Zoo: A Spot for Tots
Kronkosky Tiny Tot Nature Spot At The San Antonio Zoo And Aquarium
San Antonio, Texas
By Kyle Ryan
"The biggest client for a zoo is 5- to 12-year-olds," says Chris Overdorf, principal for Jones & Jones Architects and Landscape Architects, Ltd. in Seattle that specializes in zoos. "Typically, the break up of a family, if they're bringing their 5-year-old or their 8-year-old, the majority is bringing a younger one. So the view lines and the developmental issues of a 0 to 5 typically are not a design subject that a lot of designers breach, and it is something that is very, very unique, and it's needed if a zoo really wants to attract an entire family."
That's exactly who the San Antonio Zoo and Aquarium attracts, though like most zoos, it didn't really address its youngest customers. When the Kronkosky Charitable Foundation, a local child-advocacy group, began analyzing early-childhood development, it realized that the most popular family destination in San Antonio was the zoo. So in 1999, the foundation approached the zoo about creating a place for infants to 5-year-old children.
Five years later, the Kronkosky Tiny Tot Nature Spot (KTTNS) opened. A highly interactive area with 19 play areas on two acres of zoo property, it allows kids to learn through playing, which is the best way to reach such a young audience.
At the beginning of the planning phase, the zoo and the Kronkosky foundation commissioned a "blue-ribbon committee" of experts in early-childhood development, child safety, "work as play" and others to brainstorm for the new facility. The first of a few grants from Kronkosky paid for the commission.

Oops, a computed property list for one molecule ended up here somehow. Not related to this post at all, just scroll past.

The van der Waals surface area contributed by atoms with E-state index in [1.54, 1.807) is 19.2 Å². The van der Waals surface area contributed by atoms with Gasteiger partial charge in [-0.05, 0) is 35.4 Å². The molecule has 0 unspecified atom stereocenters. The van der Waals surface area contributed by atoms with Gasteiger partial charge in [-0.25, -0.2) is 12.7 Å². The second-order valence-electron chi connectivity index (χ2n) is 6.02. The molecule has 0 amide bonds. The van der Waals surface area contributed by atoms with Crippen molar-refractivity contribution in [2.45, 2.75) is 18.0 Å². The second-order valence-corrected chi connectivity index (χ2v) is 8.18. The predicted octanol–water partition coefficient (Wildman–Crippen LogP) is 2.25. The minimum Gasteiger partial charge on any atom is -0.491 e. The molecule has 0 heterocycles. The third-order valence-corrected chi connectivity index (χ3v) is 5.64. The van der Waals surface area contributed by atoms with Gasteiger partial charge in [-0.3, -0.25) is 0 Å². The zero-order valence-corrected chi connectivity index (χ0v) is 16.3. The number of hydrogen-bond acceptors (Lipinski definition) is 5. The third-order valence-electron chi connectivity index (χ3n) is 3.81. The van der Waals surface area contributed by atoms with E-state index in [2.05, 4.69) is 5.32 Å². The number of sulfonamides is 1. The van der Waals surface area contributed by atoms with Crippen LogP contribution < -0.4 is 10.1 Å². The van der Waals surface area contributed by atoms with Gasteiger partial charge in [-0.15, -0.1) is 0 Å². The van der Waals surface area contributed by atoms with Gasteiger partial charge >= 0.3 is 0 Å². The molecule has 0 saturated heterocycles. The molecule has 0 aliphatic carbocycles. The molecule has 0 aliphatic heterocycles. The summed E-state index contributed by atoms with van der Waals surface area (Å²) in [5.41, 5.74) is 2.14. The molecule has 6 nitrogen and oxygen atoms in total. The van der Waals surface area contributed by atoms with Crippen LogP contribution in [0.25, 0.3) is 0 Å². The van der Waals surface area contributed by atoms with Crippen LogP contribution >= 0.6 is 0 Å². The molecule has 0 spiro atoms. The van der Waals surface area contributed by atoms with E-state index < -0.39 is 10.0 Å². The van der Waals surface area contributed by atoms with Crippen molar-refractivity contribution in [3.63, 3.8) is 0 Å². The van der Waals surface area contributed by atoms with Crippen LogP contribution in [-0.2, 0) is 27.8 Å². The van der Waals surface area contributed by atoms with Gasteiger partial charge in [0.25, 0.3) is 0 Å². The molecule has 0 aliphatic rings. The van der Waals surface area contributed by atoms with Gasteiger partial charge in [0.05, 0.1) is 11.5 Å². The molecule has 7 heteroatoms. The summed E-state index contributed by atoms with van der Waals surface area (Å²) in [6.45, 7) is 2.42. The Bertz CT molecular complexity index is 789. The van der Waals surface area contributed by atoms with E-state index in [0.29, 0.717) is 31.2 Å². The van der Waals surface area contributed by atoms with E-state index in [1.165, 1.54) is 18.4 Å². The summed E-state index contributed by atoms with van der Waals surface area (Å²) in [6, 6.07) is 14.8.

"Could conservation and this very young age group, did they go together?" says Stacy McReynolds, education manager for the San Antonio Zoo. "That was the first question they asked, and that was the first grant we received—and it was a resounding 'yes.'"
The commission learned how quickly children's brains develop from birth to age 5, particularly during their first year of life. Right after they're born, kids can't really see in color, and they can't focus on images as little as 10 inches away.
"I remember reading some author who called that [time] from once they're born until they're about three months the 'missing fourth trimester,'" Overdorf says, laughing. "In San Antonio, we tried to respond to that design issue by using a lot of highly monochromatic and high-contrast materials, just to accentuate or respond to that developmental need."
After the blue-ribbon committee finished its work, the zoo brought in firms who specialized in children's play spaces (Moore Iacofano Goltsman, Inc.) and zoo design (Jones and Jones).
"Somehow, designing those enclosures for all the different critters takes quite a bit of expertise," McReynolds says, laughing.
Before planning began, zoo staff members just had a general idea what the new facility should feature.
"We wanted to have an area that would get people connected with nature, that would inspire people to care about nature and the specifics of how to do that," McReynolds says. To complement the ideas generated by the blue-ribbon commission, zoo staff visited other facilities to get ideas—but no other facility around the country could match what San Antonio eventually constructed.